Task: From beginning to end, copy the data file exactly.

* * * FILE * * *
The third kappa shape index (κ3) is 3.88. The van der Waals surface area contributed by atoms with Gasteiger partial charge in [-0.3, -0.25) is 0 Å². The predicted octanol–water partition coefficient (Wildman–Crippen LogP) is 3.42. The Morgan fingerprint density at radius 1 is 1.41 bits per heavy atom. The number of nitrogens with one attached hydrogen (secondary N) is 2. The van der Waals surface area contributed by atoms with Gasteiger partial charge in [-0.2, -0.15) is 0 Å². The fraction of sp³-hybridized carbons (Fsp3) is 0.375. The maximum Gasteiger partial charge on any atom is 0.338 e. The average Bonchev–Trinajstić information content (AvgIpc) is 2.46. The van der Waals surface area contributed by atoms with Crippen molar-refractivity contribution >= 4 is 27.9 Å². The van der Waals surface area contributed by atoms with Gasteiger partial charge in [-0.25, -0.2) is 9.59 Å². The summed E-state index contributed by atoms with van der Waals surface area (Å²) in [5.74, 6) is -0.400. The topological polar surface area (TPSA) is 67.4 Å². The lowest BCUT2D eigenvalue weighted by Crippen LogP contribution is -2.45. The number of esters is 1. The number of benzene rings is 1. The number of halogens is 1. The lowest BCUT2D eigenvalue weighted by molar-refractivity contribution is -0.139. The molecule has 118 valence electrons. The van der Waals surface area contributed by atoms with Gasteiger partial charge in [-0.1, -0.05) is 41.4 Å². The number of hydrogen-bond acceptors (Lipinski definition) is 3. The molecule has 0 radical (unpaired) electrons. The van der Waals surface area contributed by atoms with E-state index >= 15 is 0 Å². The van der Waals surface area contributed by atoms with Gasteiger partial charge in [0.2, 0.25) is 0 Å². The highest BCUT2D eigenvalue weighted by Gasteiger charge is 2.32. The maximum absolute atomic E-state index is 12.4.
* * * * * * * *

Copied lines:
The third kappa shape index (κ3) is 3.88. The van der Waals surface area contributed by atoms with Gasteiger partial charge in [-0.3, -0.25) is 0 Å². The predicted octanol–water partition coefficient (Wildman–Crippen LogP) is 3.42. The Morgan fingerprint density at radius 1 is 1.41 bits per heavy atom. The number of nitrogens with one attached hydrogen (secondary N) is 2. The van der Waals surface area contributed by atoms with Gasteiger partial charge in [-0.2, -0.15) is 0 Å². The fraction of sp³-hybridized carbons (Fsp3) is 0.375. The maximum Gasteiger partial charge on any atom is 0.338 e. The average Bonchev–Trinajstić information content (AvgIpc) is 2.46. The van der Waals surface area contributed by atoms with Crippen molar-refractivity contribution >= 4 is 27.9 Å². The van der Waals surface area contributed by atoms with Gasteiger partial charge in [-0.25, -0.2) is 9.59 Å². The summed E-state index contributed by atoms with van der Waals surface area (Å²) in [5.74, 6) is -0.400. The topological polar surface area (TPSA) is 67.4 Å². The lowest BCUT2D eigenvalue weighted by Crippen LogP contribution is -2.45. The number of esters is 1. The number of benzene rings is 1. The number of halogens is 1. The lowest BCUT2D eigenvalue weighted by molar-refractivity contribution is -0.139. The molecule has 118 valence electrons. The van der Waals surface area contributed by atoms with Gasteiger partial charge in [-0.1, -0.05) is 41.4 Å². The number of hydrogen-bond acceptors (Lipinski definition) is 3. The molecule has 0 radical (unpaired) electrons. The van der Waals surface area contributed by atoms with E-state index >= 15 is 0 Å². The van der Waals surface area contributed by atoms with Gasteiger partial charge in [0.2, 0.25) is 0 Å². The highest BCUT2D eigenvalue weighted by Gasteiger charge is 2.32. The maximum absolute atomic E-state index is 12.4.